Current climate models suggest that trees will continue to remove manmade greenhouse gas emissions from the atmosphere, making it possible to stay within the targets set by the Paris Agreement.
Current climate models suggest that trees will continue to remove manmade greenhouse gas emissions from the atmosphere, making it possible to stay within the targets set by the Paris Agreement. A study by an international team including researchers from IIASA however indicates that this uptake capacity could be strongly limited by soil phosphorus availability.
Trees absorb CO2 through their leaves and turn greenhouse gases into oxygen and biomass. According to estimates by the International Panel on Climate Change (IPCC), the Amazon rainforest in particular, absorbs around a quarter of the CO2 that is released each year due to fossil fuel combustion. Today’s global climate models assume that this capacity will be maintained in the future due to the so-called CO2 fertilization effect, which proposes that rising levels of CO2 promote vegetation growth by accelerating the rate of photosynthesis that plants use to produce biomass. Deforestation, agricultural expansion, and rising temperatures are however pushing the storage capacity of the Amazon forest to its limit, and according to researchers, it is unclear how long it will remain a carbon sink. An international team including researchers from IIASA explored this question using data from the first tropical Free Air CO2 Enrichment (FACE) experiment conducted in the middle of the Amazon rainforest.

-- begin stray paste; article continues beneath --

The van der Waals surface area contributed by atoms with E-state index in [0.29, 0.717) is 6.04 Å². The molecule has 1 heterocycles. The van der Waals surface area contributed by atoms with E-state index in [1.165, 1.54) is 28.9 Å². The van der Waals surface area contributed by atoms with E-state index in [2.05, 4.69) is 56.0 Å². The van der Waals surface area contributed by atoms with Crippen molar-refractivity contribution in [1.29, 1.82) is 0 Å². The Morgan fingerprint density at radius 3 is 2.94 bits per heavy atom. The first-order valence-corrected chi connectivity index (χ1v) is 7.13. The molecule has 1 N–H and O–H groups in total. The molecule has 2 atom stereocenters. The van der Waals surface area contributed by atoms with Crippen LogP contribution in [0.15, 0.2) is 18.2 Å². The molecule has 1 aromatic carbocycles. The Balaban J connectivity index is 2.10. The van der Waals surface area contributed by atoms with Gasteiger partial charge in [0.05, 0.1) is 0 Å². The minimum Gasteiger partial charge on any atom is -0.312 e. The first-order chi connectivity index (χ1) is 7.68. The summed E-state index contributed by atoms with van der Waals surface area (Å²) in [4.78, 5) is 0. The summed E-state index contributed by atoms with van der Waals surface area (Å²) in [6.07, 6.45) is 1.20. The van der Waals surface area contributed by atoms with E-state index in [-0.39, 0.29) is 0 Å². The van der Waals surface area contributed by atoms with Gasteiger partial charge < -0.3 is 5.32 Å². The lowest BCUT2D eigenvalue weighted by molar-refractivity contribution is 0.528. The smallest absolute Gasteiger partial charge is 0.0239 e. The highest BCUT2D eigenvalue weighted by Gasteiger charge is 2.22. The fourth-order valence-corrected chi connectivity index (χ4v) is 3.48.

The AmazonFACE project includes a unique experimental technical set-up at a study site located approximately 70 kilometers north of Manaus, Brazil, in which the ambient CO2 concentration is artificially increased, thus enabling a realistic investigation of how future CO2 concentrations will affect the ecosystem. Researchers monitor how the trees are growing and the leaves are developing aboveground, while also tracking root growth and what is happening in the soil below ground. In their paper published in Nature Geoscience, the authors applied a number of ecosystem models to investigate the extent to which soil nutrient supply might limit the production of biomass in tropical forests.
Read more at International Institute for Applied Systems Analysis
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